Charleston (South Carolina, United States) (search for this): chapter 16
s, celerity, distance, and secrecy, was never before equalled, in any particular, in the history of war. On the 30th of April I received from General Grant my final orders, See Appendix No. 23. to start my forces on the night of the 4th of May so as to get up James River as far as possible by daylight the next morning, and to push on with the greatest energy from that time for the accomplishment of the object designated in the plan of campaign. General Gillmore did not arrive from Charleston until the 3d of May, so that I was deprived of the full opportunity of organizing the Tenth Corps, and did not have so much consultation with him upon the plans of the movement as was desirable. His reasons for the delay were substantially set forth in a letter which I addressed to General Grant on the 20th of April. See Appendix No. 24. The iron-clads had not come up, and both these causes of delay were sources of great anxiety as well to the lieutenant-general as to the general com
United States (United States) (search for this): chapter 16
when one should be called for in the other loyal States. This order was vigorously protested against by Governor Pierpont, and this was all the assistance the United States ever received from the loyal government of Virginia in defending the State. My predecessors in command had endeavored to recruit a regiment of loyal Virginianck, commanding in North Carolina, Pickett replied, that being deserters they were executed by his orders, and if retaliation was attempted he would execute ten United States soldiers for every one upon whom we retaliated, unless, indeed, the Confederates were deserters from our army, in which case hanging them would be proper. As ndidate for re-election, as I suppose it is proper for me to be. Now, every one of my equals has a right to be a candidate against me, and every citizen of the United States is my equal who is not my subordinate. Now, if you desire to be a candidate I will give you the present opportunity to be one by making you my equal and not m
Virginia (Virginia, United States) (search for this): chapter 16
. December 4, Brigadier-General Wilde, at the head of two regiments of colored troops, overran all the counties as far as Chowan River, releasing some two thousand slaves and inflicting much damage upon the enemy. December 13, Brigadier-General Wistar sent a force from Williamsburg to Charles City Court-House and captured two companies of rebel cavalry, being the outposts of Richmond. The force was gallantly led by Col. Robert West. The army being much in need of recruits, and Eastern Virginia claiming to be a fully organized loyal State, by permission of the President an enrolment of all the able-bodied loyal citizens of Virginia within my command was ordered for the purposes of a draft, when one should be called for in the other loyal States. This order was vigorously protested against by Governor Pierpont, and this was all the assistance the United States ever received from the loyal government of Virginia in defending the State. My predecessors in command had endeavored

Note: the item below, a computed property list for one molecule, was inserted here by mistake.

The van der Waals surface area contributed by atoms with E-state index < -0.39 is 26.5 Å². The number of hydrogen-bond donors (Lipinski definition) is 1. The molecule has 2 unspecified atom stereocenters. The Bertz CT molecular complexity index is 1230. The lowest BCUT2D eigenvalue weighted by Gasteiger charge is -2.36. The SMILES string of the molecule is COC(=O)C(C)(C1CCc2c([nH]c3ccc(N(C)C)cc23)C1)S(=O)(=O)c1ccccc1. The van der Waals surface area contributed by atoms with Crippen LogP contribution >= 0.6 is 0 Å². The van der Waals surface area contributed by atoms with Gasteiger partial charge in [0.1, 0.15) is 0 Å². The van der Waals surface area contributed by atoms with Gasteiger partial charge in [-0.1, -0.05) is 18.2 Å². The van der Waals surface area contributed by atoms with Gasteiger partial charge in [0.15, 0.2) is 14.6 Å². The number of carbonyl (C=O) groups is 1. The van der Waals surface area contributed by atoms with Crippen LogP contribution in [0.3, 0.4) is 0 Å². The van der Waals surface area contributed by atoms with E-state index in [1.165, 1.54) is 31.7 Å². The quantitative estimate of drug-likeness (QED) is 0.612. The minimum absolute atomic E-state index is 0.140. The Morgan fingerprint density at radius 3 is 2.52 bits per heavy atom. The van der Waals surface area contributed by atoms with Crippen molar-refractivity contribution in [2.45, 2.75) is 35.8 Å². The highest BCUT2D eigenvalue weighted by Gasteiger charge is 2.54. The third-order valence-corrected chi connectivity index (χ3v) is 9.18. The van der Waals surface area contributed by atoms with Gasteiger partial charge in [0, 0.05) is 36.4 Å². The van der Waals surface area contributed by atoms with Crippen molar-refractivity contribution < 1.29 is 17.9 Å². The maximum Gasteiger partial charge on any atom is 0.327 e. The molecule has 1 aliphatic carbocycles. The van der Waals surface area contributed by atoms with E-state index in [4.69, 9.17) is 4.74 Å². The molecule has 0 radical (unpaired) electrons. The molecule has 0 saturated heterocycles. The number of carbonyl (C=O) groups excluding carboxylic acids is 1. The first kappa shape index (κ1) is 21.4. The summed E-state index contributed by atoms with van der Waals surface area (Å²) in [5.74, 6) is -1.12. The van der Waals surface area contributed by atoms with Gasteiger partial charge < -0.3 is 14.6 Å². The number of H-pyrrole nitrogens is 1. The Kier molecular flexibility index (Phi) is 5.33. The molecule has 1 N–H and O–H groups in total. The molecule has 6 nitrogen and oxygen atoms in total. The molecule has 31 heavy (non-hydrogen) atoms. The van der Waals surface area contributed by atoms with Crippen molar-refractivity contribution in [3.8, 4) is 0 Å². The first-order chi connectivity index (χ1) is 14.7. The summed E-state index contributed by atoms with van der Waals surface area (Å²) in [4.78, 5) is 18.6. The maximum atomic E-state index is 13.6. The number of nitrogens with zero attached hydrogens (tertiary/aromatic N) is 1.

South Carolina (South Carolina, United States) (search for this): chapter 16
hat can be spared from garrison duty,--I should say not less than twenty thousand men — to operate on the south side of James River, Richmond being your objective point. To the force you already have will be added about ten thousand men from South Carolina, under Major-General Gillmore, who will command them in person. Maj.-Gen. W. F. Smith is ordered to report to you, to command the troops sent into the field from your own department. General Gillmore will be ordered to report to you at Fome time I received a despatch which showed that the enemy had withdrawn from North Carolina, and might be concentrating upon Richmond to form a junction with Lee. See Appendix No. 39. The enemy had already withdrawn all their troops from South Carolina. While meditating upon all this information, the correctness of which I could not doubt, for it had been sent from General Grant for my guidance, I was roused by a communication from both of my corps commanders, in the handwriting of General
North Carolina (North Carolina, United States) (search for this): chapter 16
pickets of the garrison of those cities in North Carolina. Upon inspection of these several postsemonstrance by General Peck, commanding in North Carolina, Pickett replied, that being deserters thelly around Richmond were away operating in North Carolina, the enemy, relying upon the almost impassarticularly the topography of Virginia and North Carolina and that, too, in connection with the campSmith, as to the movements of the enemy in North Carolina, the subject of my proposed army co-operatould be a means of relieving our forces in North Carolina from their impending danger. Meanwhile, o for two and a half millions of rations to North Carolina. With this fact in view, knowing that GenSmith had strongly advised a movement into North Carolina instead of up the James, and fearing lest o say that if a movement upon the enemy in North Carolina was intended, as I was inclined to believe which he assured me that no operations in North Carolina were intended, and that it was his wish th[4 more...]